Whether you are craving a fresh harvest during the winter or don’t have an outdoor gardening space, you can grow fresh greens in your own indoor garden! The good news: Plants don’t require a whole lot to grow (the official list includes light, nutrients, water, and a little bit of love).
Here are 6 articles to jump-start your indoor harvest and get you growing in no time.
Bonus: we’ve also included an article on growing oyster mushrooms inside! They are the easiest kind of mushrooms to grow and are high in protein to round out your indoor harvest selection.
The process of producing high-quality food inside requires time and attention, along with the proper tools and accessories. But don’t worry! We’ve got you covered with this comprehensive list of everything you need to grow greens indoors whenever you may need them.
Think you need a vast outdoor garden in order to enjoy fresh produce? Think again! It’s entirely possible to grow your own produce indoors, no matter where you live. If you find yourself dreading heading out to the grocery store for that fresh produce, give indoor gardening a try!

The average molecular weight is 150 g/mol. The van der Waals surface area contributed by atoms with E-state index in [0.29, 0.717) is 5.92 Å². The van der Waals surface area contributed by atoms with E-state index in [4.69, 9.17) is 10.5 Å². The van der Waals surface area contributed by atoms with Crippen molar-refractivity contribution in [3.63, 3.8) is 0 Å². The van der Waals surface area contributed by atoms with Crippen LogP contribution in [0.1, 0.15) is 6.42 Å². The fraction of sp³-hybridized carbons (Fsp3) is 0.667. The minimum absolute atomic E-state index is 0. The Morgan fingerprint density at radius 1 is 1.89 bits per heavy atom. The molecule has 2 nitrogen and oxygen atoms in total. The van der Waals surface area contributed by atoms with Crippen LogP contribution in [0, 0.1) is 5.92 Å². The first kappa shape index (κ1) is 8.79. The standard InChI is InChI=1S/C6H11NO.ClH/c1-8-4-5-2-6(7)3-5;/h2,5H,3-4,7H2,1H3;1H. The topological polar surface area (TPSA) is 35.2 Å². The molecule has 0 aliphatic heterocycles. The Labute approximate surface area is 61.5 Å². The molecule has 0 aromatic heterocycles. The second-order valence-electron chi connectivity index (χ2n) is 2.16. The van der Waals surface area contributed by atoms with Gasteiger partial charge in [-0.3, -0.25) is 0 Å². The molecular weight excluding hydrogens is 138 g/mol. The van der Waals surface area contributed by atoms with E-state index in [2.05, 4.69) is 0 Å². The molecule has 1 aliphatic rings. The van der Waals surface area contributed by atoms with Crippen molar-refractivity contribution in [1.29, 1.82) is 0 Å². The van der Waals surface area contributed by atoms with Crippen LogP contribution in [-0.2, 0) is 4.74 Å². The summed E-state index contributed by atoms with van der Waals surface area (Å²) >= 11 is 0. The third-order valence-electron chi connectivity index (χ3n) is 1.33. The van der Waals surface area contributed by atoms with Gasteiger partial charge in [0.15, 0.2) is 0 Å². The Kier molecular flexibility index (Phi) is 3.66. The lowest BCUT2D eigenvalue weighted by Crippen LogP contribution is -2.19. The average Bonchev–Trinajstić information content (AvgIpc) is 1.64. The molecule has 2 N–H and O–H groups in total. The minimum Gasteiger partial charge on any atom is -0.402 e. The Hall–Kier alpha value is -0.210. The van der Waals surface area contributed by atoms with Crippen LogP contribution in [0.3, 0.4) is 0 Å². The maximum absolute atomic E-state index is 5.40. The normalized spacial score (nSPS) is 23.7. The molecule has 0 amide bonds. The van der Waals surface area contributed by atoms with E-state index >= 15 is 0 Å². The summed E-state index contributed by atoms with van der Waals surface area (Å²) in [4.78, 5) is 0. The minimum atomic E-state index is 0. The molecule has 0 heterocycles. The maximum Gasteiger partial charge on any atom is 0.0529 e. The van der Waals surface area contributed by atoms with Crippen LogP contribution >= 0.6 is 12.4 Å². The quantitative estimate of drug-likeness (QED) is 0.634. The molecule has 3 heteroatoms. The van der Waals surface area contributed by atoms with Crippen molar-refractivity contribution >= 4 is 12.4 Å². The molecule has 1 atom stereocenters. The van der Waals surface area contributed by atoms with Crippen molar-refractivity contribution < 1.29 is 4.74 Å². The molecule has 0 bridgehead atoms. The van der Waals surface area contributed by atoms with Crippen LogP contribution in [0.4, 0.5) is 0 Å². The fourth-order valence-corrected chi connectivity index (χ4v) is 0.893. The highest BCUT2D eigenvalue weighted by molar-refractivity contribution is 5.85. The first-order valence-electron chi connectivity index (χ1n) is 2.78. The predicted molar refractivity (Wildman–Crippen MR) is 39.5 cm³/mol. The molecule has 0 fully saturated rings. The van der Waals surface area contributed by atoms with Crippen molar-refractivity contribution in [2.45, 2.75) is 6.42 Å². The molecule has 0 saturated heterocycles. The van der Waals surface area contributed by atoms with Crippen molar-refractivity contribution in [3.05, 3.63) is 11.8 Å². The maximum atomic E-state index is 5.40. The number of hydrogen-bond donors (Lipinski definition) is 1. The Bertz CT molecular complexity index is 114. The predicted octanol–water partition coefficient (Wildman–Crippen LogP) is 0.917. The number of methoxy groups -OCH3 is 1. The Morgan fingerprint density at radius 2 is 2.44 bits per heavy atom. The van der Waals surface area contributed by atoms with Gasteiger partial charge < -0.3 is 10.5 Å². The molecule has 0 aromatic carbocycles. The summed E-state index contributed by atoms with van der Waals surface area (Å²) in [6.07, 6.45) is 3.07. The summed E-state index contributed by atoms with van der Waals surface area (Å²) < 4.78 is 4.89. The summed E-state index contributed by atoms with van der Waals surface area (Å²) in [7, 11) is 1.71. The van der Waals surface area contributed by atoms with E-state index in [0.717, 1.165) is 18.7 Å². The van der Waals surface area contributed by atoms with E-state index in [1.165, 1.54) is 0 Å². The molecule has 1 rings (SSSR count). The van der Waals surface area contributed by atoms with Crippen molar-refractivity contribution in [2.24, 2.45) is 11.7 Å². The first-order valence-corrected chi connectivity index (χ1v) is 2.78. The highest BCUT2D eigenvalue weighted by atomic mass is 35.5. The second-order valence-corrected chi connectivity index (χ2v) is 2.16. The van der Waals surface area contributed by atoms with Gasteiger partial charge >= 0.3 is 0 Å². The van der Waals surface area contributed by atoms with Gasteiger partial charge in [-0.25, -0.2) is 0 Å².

Add oyster mushrooms to the list of food that can be grown indoors! This fungus can grow almost anywhere from a log to a straw. Plus, you can pick the size of your oyster mushrooms from a wide variety, both big and small.
At this point in winter, if you haven’t already exhausted your cellar of root vegetables, then you’re probably exhausted with it. But just because the ground outside may still be frozen, doesn’t mean you can’t enjoy fresh greens. One simple and healthy way to breathe life back into your winter diet is sprouting your own seeds. You can make nutrient-rich sprouts from all kinds of edible seeds right in your own kitchen.
Do you want to learn how to transform your balconies and windowsills into productive vegetable gardens, your countertops and storage lockers into commercial-quality sprout and mushroom farms, and your outside nooks and crannies into sustainable nurseries for honey bees, chickens, and more? Choosing the right crops based on climate and light conditions, along with creating a companion planting strategy to prevent pests and attract pollinators, can help maximize food production with limited space.
If you have an unused stretch of patio, why not make it into a garden? Turning a concrete slab into a verdant garden isn’t as impossible as it sounds, all it takes is time, compost, and some good old-fashioned elbow grease.